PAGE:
Kepler - Majedie Investments (MAM) aims to maximise total shareholder return while increasing dividends by more than the rate of inflation over the long term. The portfolio is divided into six funds, all of which are managed by the well-respected boutique fund managers at Majedie Asset Management. MAM was launched in 2002 using finance provided by the investment trust and was led by a team that previously worked at Mercury Asset Management and Merrill Lynch. The strategy was to manage UK equities on behalf of institutional clients, but this has since been broadened to include global equities and an absolute return strategy, and clients now include wealth managers and endowments alongside institutions. The trust has a 17.1% stake in the privately-owned asset management company itself, which as of 31 March 2019 had £11.6bn of assets under management and makes up 27.5% of NAV (as at 30 June 2019). The team at MAM uses a bottom up, fundamental research-based approach and a high emphasis is placed on risk aversion. When considering investments, the various investment teams look to extract the maximum return per unit of risk taken and try to understand how the holding will hold up in different market environments. As an illustration, over the past year the trust has the lowest down capture ratio, at 46.32, in the AIC Global sector, and a standard deviation of 10.86 relative to the sector average of 16.9, when excluding the effects of the holding in MAM. Since the revamp of the trust in 2014, performance has been a tale of two halves. In the two years leading up to the 2016 European Union membership referendum, the trust delivered NAV returns of more than 50%, outperforming the MSCI World Index (49.9%), AIC Global peer group (41.7%) and the IA Global peer group (36.3%). However, the referendum result hit the trust hard, principally due to its large exposure to the UK and the cautiously positioned absolute return fund. Since then, the trust has struggled relative to global peers as investor sentiment towards Britain has soured. Over the past three years, the trust has delivered returns of 23.4% relative to 58.5% from the MSCI World, 69.4% from the AIC peer group and 52.3% from the IA peer group. With this said, the Global underlying funds have performed strongly relative to their respective benchmarks. Alongside capital growth, dividend growth is an important part of the trust’s investment proposition. The board re-set the dividend in 2014 and, since then, shareholders have seen compound progression in excess of 10% p.a. Currently, the trust is yielding 4.7% comfortably the highest yield in the Global sector, where the weighted average is 1.3%. In fact, it is the second-highest yield of any trust in the AIC Global Equity Income sector. As of the most recent annual report, the trust retains historic revenue reserves of close to £26m. Currently the trust is trading at a discount a little over 18%, considerably wider than the sector weighted average of 0.2%.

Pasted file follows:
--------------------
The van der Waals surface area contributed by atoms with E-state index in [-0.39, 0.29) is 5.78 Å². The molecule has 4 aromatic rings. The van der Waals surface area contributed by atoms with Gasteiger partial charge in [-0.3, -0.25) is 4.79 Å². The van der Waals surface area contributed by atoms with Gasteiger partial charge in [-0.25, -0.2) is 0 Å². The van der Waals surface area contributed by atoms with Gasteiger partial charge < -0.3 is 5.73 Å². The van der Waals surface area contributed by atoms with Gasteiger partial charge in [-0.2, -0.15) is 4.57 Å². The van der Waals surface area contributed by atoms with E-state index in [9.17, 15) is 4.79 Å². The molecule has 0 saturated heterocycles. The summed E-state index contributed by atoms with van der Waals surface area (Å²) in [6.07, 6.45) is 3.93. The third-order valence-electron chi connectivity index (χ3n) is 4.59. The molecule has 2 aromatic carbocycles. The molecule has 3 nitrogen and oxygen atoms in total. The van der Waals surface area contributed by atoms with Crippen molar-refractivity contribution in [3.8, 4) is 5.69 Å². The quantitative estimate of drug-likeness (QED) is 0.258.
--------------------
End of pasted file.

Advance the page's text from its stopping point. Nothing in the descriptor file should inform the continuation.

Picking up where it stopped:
The 1600 odd trades this morning were my buys not sells as incorrectly published. Not sure the yield is right either. 2.9%. If they are paying a div of 11/12p this year thats closer to 5% yield nearly twice. The fund has performed poorly over the last 20 years but have admitted they went defensive too soon this year. Better than too late. In my book I'd rather be here at 20% discount to net assets than 'star performer' Woodford funds
in fact it seems Aviva, far from unloading has slightly increased its holding recently
Trading at a substantial 20% discount to nav. Aviva part of the problem as they are possibly withdrawing their holding. At least it is being managed. Is this a operate issue from the share buy-back program I wonder. They also seem to be more active in their investments than the past , although trimming down their holding in individual stocks particularly outside uk, but still have global vehicles. Nearly 3% div which could improve. Interesting former Malaysian rubber company. Must be due a bounce...
i hope you tucked a few away; wonder why the extent of the buy back, my guess is to close out a rather large stock overhang...
This investment trust is starting to look good value again. I like it because its the only way you can get exposure to their investment manager, Majedie Asset Management. Will add more maybe if the yield goes above 5%.
Shares are volatile. Just noise!